The level switch is mounted inside the retention dike to indicate if a liquid is accumulating. The level switch needs to be able to detect any liquid that is present. Even rainwater accumulating after a storm should be detected because it is necessary to remove this water to maintain the appropriate volume of the dike. Essentially, any accumulation of liquid within the dike, be it water or a chemical, requires a response. As such, switches such as tuning forks that will reliably indicate the presence of any liquid are best suited for this application.

5. Tank-Side Monitor

The tank-side monitor performs corrected-volume calculations using the output from the temperature probe and the signal from the radar transmitter to determine the height of the material in the tank. It also provides intrinsically safe loop power to the level gauge and the temperature transmitter, reads data from all connected devices and displays the values of each instrument.

6. PC-based Monitoring Software

A typical PC-based HMI software package displays the output of each tank in a tank farm as well as volume calculations (figure 2). Such software packages are available from several suppliers. These software packages typically have web server capability built-in, so an operator or engineer can easily access tank information from any PC or handheld device via a browser. The software also monitors tank level and can react to any level change.

The software should have a feature that allows an inactive tank to be locked down. If the level in a locked down tank drops, it would indicate a leak, and the software would produce an alarm. As with all alarms and events, this information can be pushed out to users via an Ethernet link so that information registers on the appropriate device such as a PC, a tablet or a smartphone.

7. Receiver Tester

As described, it is critical to test high-high and external level switches to ensure that they are functioning properly. Although many level switches have continuous self-checking to monitor their health, the receiver tester allows an operator to test the switch manually via a pushbutton. The tester can detect a short circuit, an interruption in the signal line to the measuring sensor, vibrator corrosion in the sensor or a defect in the input circuit. As a backup to the main automation system, the tester also includes relays to provide an output to an alarm or a control function such as a diversion valve to prevent overfilling.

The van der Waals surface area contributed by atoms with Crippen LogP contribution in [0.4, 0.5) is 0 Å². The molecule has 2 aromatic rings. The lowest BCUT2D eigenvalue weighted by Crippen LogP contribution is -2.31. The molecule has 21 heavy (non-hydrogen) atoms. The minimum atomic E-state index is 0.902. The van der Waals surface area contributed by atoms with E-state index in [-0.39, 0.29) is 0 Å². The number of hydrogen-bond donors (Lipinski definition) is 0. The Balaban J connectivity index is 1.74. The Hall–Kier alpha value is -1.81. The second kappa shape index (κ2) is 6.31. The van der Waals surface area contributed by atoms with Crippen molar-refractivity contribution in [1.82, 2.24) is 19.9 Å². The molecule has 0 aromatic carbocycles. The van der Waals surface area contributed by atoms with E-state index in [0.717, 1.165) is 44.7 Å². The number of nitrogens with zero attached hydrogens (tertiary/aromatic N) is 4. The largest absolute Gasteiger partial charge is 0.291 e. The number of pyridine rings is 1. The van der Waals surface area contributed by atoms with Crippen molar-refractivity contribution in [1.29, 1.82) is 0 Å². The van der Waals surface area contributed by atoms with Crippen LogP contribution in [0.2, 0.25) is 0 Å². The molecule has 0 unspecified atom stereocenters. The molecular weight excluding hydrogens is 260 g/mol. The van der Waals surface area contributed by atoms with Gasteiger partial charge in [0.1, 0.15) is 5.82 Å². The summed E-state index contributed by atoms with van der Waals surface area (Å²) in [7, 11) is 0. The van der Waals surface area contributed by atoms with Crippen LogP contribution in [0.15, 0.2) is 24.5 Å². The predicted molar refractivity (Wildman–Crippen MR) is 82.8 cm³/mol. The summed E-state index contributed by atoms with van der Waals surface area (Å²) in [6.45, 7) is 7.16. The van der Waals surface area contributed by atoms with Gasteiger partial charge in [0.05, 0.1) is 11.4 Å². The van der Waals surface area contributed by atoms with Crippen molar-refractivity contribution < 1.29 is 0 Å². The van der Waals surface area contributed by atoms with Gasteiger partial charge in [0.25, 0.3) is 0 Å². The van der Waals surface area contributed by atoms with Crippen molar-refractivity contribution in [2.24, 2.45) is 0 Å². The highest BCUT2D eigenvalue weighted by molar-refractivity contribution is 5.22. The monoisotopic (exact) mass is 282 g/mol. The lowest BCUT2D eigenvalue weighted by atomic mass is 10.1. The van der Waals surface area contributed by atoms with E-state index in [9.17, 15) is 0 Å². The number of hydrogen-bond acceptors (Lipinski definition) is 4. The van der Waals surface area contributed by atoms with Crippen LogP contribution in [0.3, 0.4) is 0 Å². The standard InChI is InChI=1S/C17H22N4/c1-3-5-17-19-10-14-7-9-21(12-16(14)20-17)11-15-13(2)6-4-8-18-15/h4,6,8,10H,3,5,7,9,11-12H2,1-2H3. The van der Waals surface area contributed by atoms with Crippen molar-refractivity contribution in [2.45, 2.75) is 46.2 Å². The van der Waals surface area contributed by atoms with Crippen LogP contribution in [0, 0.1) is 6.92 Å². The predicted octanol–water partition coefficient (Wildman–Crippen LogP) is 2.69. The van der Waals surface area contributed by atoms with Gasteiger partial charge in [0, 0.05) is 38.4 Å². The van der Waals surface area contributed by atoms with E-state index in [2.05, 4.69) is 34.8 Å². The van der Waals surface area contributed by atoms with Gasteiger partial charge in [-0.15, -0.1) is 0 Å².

With an effective instrumentation and monitoring system, spills and leaks are detected at multiple levels — with tank monitors, HMI software and receiver testers providing redundancy.

The events in Charleston, W.V., make it clear that chemical storage tanks need to be secure and that spills and leaks must be prevented where possible. This should extend to all industries that store chemicals that could contaminate water supplies. These industries include chemical, oil and gas, water and wastewater, foundries and any other industry where toxic chemicals are stored.

In the petroleum industry, the American Petroleum Institute (API) has recommended practices for preventing and responding to spills in its document, API2350 recommended practices for above ground storage tanks.In the chemical industry, most facilities that manufacture chemicals are required to have a spill prevention control and countermeasure (SPCC) plan in place.

Unfortunately, because the facility in West Virginia only stored chemicals and did not manufacture them, it was not required to have the site inspections and permits that a manufacturing facility would require. Lack of these requirements and the failure of the owners to provide proper level monitoring led to the incident, which was serious enough to bankrupt the company.

 Proper instrumentation for monitoring storage vessels can prevent spills and identify leaks. Where these incidents cannot be prevented, it is critical that they are quickly identified, and that a response plan is in place to mitigate damage and environmental impact. Outfitting tanks with overfill prevention switches and tank monitoring instruments will provide the security that is needed to prevent catastrophes.